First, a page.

Susanne breaks into a little sweat, her heat register gets a little darker red. I like seeing her squirm a little bit. I don’t need to be harsh, but I have to keep in character and I just like it. She manages to say: “Sorry I wasn’t more specific sir. I know exactly who you’re referring and it’s a case I’ve been developing and was hoping to bring to you in our next status meeting, Thursday, tomorrow as it were.”
Susanne adds, “I think he’s ready for the Cognitive Bias Test, the CBT. I know I’ve never had someone take it, and it’s not part of my job to develop the skill in my people, but I saw the opportunity in the way they consumed the first phase materials and processes and thought it was a great opportunity.”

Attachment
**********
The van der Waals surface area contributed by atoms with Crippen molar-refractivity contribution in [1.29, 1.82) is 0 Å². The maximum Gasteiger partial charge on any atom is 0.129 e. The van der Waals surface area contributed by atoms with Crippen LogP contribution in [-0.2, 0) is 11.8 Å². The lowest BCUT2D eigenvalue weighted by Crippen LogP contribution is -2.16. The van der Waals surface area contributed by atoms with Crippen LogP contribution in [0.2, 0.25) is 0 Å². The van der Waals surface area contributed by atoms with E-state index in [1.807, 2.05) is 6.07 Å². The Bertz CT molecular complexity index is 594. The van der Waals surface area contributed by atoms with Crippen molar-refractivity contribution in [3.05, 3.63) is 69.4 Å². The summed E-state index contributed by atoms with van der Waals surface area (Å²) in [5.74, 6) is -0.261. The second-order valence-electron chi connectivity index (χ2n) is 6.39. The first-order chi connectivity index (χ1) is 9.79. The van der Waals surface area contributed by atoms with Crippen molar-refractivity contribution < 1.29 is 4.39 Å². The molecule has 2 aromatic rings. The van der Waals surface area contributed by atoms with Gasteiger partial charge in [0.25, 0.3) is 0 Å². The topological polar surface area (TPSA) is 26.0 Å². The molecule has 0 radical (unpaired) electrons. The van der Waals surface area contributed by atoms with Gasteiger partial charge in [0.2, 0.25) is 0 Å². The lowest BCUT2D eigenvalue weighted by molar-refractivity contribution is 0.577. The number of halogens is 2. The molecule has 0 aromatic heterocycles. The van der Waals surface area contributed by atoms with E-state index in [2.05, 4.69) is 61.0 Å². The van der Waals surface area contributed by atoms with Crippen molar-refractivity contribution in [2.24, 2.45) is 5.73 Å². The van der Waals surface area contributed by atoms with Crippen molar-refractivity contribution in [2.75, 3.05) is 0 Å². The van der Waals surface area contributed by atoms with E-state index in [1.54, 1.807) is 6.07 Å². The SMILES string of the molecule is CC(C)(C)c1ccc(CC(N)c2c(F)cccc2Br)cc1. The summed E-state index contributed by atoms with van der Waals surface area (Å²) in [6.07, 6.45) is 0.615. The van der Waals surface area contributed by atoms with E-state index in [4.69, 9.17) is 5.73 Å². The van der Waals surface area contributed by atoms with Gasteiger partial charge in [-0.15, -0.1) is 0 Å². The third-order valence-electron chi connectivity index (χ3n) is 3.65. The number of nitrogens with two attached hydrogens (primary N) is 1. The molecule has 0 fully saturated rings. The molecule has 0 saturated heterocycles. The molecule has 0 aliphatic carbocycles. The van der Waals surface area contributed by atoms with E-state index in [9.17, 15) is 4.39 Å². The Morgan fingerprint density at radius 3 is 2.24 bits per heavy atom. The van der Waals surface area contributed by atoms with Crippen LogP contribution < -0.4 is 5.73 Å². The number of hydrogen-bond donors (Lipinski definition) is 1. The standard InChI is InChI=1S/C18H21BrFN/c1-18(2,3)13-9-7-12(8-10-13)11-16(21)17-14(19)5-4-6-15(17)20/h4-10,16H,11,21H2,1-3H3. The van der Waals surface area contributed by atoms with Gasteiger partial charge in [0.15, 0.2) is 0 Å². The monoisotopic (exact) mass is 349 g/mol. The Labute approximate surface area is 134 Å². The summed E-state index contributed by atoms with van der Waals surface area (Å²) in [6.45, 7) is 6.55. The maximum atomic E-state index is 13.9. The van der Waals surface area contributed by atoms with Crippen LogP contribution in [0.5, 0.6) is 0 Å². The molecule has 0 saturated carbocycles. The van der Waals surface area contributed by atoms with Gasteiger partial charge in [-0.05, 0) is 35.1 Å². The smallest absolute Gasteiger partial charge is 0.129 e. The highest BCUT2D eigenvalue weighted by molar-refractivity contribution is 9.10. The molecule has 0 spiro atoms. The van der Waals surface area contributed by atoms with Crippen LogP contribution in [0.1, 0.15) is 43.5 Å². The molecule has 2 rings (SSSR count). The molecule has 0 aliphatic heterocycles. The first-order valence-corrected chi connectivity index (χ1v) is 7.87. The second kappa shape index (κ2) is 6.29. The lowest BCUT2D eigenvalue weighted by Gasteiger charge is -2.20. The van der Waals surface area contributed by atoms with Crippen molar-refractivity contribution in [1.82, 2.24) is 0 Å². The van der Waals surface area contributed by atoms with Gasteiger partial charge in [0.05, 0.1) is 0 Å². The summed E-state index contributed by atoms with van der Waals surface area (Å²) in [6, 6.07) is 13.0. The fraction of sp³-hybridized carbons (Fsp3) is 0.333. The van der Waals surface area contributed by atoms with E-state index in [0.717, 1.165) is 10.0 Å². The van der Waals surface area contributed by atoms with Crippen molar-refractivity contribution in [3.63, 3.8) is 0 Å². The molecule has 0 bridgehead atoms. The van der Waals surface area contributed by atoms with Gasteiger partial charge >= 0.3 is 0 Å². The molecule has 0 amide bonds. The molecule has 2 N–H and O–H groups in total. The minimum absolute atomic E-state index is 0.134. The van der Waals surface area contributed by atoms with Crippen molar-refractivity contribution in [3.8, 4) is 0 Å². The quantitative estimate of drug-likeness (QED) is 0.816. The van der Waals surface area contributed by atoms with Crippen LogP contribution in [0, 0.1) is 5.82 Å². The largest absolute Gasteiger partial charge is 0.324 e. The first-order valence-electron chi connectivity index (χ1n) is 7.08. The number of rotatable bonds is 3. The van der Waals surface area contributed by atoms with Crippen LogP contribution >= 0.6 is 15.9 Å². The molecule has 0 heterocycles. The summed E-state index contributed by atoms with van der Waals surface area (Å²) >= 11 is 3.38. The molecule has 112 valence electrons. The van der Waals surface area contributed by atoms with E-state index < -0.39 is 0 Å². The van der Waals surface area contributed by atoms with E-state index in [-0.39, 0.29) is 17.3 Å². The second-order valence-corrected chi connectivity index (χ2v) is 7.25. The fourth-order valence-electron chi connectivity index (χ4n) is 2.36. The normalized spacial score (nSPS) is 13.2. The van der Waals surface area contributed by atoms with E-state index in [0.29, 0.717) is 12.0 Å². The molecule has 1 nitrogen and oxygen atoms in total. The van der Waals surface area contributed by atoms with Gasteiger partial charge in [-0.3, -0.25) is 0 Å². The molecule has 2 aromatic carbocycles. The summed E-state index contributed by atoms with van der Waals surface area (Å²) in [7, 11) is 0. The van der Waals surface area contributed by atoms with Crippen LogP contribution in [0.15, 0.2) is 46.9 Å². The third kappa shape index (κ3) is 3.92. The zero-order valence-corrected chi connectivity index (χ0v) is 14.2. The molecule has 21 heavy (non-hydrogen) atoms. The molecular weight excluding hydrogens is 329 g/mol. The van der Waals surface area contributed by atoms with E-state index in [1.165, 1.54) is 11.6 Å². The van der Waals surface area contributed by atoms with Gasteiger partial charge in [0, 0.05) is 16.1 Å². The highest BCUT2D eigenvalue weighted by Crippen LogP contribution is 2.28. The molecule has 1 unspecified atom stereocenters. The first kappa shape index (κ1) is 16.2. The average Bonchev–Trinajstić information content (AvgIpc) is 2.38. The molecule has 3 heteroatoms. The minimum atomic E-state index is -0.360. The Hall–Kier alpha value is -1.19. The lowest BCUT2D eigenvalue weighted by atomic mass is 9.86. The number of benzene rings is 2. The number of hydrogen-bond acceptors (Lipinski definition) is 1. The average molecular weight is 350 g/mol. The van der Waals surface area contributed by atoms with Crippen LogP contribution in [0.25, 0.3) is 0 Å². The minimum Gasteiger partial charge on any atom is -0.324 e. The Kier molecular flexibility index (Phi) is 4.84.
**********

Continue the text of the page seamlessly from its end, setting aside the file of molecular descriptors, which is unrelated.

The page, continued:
“For you or the subject?”
“Oh, the subject of course, Mr. Lomax.” Susanne begins to beam with a sense of pride. “I think this is a potentially great achievement for our organization. I’ve only heard passing reference to anyone that could pass the CBT, and if he does, we’ll have the personality drivers and correct cadence of materials on file to get someone with his model type to the desired end point, which I’ve never done before.”
“What do you know about it, huh? You’re supposed to get your crew to pass the Basic Bias Test. The easy shit we pay you for and for which you have all the materials and support you need. Now I’m seeing that you’re off the reservation here, out on a limb, putting your neck on the line. I didn’t ask for this and I can’t protect you if this doesn’t sit well with our clients. You know that right?”